"If you didn't know it was a crash site, you'd think you
stumbled across a trash pile," said Capt. Bakke of the highway
The plane crashed in a field that was once wetlands, and
Capt. Bakke said it's possible parts of the wreckage are
buried 15 to 20 feet deep.
At a news conference Monday, President Clinton said he was
profoundly sorry about the death of Mr. Stewart and the others
who died in the crash.
"It's a very sad day," he said.
"I am very grateful for the work the FAA did and for the
two Air Force pilots and the others in the Air Force that
monitored this plane and made every effort to try to make
contact with it.
"They did everything that could humanly be done, and they
were looking out for the safety of everyone involved."
There was some speculation Monday that the military jets
were prepared to shoot down the Lear if it threatened to crash
in a heavily populated area. But officials at the Pentagon
strongly denied that possibility.
Shooting down the plane "was never an option," Air Force
spokesman Capt. Joe Della Vedova said. "I don't know where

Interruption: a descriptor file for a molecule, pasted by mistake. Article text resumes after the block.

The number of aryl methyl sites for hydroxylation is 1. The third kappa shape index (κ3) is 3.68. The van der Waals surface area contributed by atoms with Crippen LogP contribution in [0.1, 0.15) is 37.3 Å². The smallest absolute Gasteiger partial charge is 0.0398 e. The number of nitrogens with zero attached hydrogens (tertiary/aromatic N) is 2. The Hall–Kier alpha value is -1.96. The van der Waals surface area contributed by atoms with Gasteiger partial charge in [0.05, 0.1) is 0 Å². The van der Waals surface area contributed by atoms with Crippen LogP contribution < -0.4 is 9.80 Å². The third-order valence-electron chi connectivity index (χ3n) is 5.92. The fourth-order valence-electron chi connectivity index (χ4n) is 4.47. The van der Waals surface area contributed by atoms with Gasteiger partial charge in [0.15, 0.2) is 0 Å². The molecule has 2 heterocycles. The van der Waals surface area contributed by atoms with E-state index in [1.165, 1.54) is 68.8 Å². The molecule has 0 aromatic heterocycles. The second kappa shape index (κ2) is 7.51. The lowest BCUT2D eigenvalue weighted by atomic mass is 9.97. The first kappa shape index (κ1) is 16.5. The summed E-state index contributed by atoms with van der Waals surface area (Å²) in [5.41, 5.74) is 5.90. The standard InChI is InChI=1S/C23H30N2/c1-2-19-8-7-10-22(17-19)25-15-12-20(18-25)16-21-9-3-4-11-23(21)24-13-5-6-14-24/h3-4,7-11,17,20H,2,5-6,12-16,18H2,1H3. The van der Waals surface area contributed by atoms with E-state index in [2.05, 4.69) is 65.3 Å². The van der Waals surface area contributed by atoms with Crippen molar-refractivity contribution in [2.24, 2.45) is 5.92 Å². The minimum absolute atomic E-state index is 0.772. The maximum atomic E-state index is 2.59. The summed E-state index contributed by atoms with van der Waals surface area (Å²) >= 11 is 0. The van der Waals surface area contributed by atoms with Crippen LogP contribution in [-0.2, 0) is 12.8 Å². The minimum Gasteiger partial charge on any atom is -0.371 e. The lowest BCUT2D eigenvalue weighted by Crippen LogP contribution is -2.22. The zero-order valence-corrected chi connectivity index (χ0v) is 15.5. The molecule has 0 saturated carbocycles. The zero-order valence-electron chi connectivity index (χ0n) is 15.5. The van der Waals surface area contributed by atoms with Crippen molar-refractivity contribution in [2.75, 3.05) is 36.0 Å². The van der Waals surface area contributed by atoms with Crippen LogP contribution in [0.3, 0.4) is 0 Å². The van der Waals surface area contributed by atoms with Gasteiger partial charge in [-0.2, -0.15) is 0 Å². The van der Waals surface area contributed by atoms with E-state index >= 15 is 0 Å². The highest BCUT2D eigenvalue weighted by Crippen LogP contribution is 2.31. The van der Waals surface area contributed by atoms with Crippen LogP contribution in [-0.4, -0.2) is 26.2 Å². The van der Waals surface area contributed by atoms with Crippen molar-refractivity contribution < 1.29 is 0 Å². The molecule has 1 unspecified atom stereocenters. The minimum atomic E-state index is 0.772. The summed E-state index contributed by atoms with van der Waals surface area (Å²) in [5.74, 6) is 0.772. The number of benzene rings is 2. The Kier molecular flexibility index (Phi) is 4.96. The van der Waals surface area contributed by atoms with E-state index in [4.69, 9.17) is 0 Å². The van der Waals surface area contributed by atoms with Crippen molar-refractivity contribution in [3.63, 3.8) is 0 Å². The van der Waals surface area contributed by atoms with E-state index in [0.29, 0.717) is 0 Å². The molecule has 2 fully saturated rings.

that came from."
Instead, according to an Air Force timeline, a series of
military planes provided an emergency escort to the stricken
Lear, beginning with a pair of F-16 Falcons from the Air
National Guard at Tyndall Air Force Base, Fla., about 20
minutes after ground controllers lost contact.
An F-16 and an A-10 Warthog attack plane from Eglin Air
Force Base, Fla., took up the chase a few minutes later and
were trailing the Lear when it climbed abruptly from 39,000 to
44,000 feet at 9:52 a.m. CDT.
Fifteen minutes later, the F-16 intercepted the Lear, the
pilot reporting no movement in the cockpit.
At 10:44 a.m., the fighters from Eglin diverted to St.
Louis for fuel. Fifteen minutes later, four Air National Guard
F-16s from Tulsa, Okla., took up the chase, accompanied by a
KC-135 refueling tanker.
F-16s from Fargo, N.D., later scrambled to intercept
the Lear jet , too. At noon Dallas time, the
Fargo F-16s reported that the windows of the jet were fogged
with ice and there was no evidence anyone was piloting the
At 12:14, the Lear jet began to spiral. It
crashed about six minutes later.
Staff writers Terri Langford, Kathy Lewis and Richard
Whittle and the Associated Press contributed to this report.